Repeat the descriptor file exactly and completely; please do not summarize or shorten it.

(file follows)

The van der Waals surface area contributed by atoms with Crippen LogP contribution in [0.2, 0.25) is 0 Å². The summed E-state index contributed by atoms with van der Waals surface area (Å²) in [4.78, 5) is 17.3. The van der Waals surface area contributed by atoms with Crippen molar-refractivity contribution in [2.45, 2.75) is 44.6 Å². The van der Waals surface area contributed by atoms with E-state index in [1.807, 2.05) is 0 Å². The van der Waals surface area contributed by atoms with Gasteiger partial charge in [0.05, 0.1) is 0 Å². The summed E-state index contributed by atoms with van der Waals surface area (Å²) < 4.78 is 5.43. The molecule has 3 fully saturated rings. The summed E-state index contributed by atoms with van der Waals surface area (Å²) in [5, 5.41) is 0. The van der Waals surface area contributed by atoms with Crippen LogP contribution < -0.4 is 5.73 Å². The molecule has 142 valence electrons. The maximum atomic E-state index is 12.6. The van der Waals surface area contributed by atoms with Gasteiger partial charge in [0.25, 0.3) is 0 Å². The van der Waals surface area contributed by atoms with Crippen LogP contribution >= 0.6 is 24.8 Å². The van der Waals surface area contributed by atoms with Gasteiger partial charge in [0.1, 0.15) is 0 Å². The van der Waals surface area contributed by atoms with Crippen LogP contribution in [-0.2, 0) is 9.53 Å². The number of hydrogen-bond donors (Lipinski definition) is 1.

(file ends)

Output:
The van der Waals surface area contributed by atoms with Crippen LogP contribution in [0.2, 0.25) is 0 Å². The summed E-state index contributed by atoms with van der Waals surface area (Å²) in [4.78, 5) is 17.3. The van der Waals surface area contributed by atoms with Crippen molar-refractivity contribution in [2.45, 2.75) is 44.6 Å². The van der Waals surface area contributed by atoms with E-state index in [1.807, 2.05) is 0 Å². The van der Waals surface area contributed by atoms with Gasteiger partial charge in [0.05, 0.1) is 0 Å². The summed E-state index contributed by atoms with van der Waals surface area (Å²) < 4.78 is 5.43. The molecule has 3 fully saturated rings. The summed E-state index contributed by atoms with van der Waals surface area (Å²) in [5, 5.41) is 0. The van der Waals surface area contributed by atoms with Crippen LogP contribution < -0.4 is 5.73 Å². The molecule has 142 valence electrons. The maximum atomic E-state index is 12.6. The van der Waals surface area contributed by atoms with Gasteiger partial charge in [0.25, 0.3) is 0 Å². The van der Waals surface area contributed by atoms with Crippen LogP contribution >= 0.6 is 24.8 Å². The van der Waals surface area contributed by atoms with Gasteiger partial charge in [0.1, 0.15) is 0 Å². The van der Waals surface area contributed by atoms with Crippen LogP contribution in [-0.2, 0) is 9.53 Å². The number of hydrogen-bond donors (Lipinski definition) is 1.